- The AJ3 was the first to be designed by the legendary Tinker Hatfield, who worked on every model up until the XV and returning for the XX.
- The advertising campaign for the AJ3 spawned the highly successful "Mars Blackmon" television spots featuring Spike Lee.
Air Jordan IV
If it ain’t broke, don’t fix it.
Tinker Hatfield took the above to heart in designing the AJ4, deciding to build on the success of the previous model rather than starting from scratch. These kicks featured an improved ventilation system along with spider web-style lace loops, also differing from the AJ3 in the multicoloured curves which flow from the sole.
- A scene in Spike Lee’s Do The Right Thing focuses on the IV as one of the movie’s characters cleans his Jordans with a toothbrush when a bicycle scuffs them.
Air Jordan V
The first Jordan to have its sole made of clear rubber, the V stayed relatively clean and simple, mixing a panelled upper with an alternate-colour trim to make a Jordan many consider one of the best-looking of the range off-court. The addition of a silver tongue gave the shoe a space-age feel, which was augmented by the glow-in-the-dark outsole, with the high-ankle padding soothing many an aggravated tendon.
- Some claim that the shark tooth detail on the midsole suggests that the inspiration for the AJ5 was a WWII Mustang fighter plane.
Air Jordan VI
The major addition to this edition was the rubber tongue with grab holes to aid the wearer when pulling the shoe on in a hurry. This version also cleverly incorporated a "23" into the design, a feature barely noticeable in the black/black colourway.
- A mistake in the design of the retro version of the VI meant that the colours of the midsole on the black/black/red colourway were reversed. Although manufacturers quickly corrected this, some dud pairs were released and can now fetch upwards of several hundred dollars.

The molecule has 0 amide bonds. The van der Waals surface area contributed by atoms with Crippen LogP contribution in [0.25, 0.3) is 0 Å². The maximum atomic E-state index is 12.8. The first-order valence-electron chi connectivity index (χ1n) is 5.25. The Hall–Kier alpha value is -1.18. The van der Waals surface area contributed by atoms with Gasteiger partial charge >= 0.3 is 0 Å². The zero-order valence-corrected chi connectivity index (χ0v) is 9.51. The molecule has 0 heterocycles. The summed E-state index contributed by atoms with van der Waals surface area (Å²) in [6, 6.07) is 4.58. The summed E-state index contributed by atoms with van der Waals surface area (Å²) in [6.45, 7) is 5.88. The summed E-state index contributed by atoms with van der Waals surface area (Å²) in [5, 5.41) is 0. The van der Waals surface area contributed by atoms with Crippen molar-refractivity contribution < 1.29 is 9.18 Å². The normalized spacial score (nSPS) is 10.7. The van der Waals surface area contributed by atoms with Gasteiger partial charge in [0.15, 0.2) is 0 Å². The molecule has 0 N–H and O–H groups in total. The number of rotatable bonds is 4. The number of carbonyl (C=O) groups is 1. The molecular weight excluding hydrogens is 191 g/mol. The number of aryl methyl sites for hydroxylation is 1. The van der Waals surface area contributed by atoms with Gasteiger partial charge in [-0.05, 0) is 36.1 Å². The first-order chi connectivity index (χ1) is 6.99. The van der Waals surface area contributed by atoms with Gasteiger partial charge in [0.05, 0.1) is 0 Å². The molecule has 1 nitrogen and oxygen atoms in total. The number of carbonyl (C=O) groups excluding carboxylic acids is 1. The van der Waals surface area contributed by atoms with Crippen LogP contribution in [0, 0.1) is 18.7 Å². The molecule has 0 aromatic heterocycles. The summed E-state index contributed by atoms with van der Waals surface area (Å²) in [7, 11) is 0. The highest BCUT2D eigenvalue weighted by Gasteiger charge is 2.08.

Air Jordan VII
Again, Hatfield chose to stick to a winning formula with the VII, although it differed from its ancestors in that it incorporated Huarache technology to provide a more comfortable ride for the wearer. Also noteworthy were the three absences on this shoe: the Nike logo, the visible air unit and the translucent soles that yellowed irreversibly with age.
- The special Olympic model of this shoe is the only Air Jordan to feature the number nine in place of the twenty-three which has adorned every other version before and since.
Air Jordan VIII
Perhaps the most complex Jordan in terms of aesthetic design, the VIII was an eclectic mix of leather, velcro and striking colour accents. Although many praised the shoe for its padding, others complained that it was "clumpy" and, with its lack of decent ventilation, caused the feet to overheat.
- Due to a tongue graphic which closely resembled the "Peace" sign and the psychedelic colour scheme, many referred to the VII as the "Flower Power" Air Jordan.
Air Jordan IX
Due to his retirement, this was the first in the line not to be seen on Mike’s feet. Moving from the fussy design of the VIII to a modest simplicity, this model was the cleanest since the III, marking a significant step in the evolution of the Air Jordan. Although ostensibly plain, words in a number of languages can be found on the sole of the shoe, from the German "anmutig" (graceful) to "uhuru", Swahili for "independence".
- A modified version of this shoe was created for Michael’s use on the baseball diamond.
Air Jordan X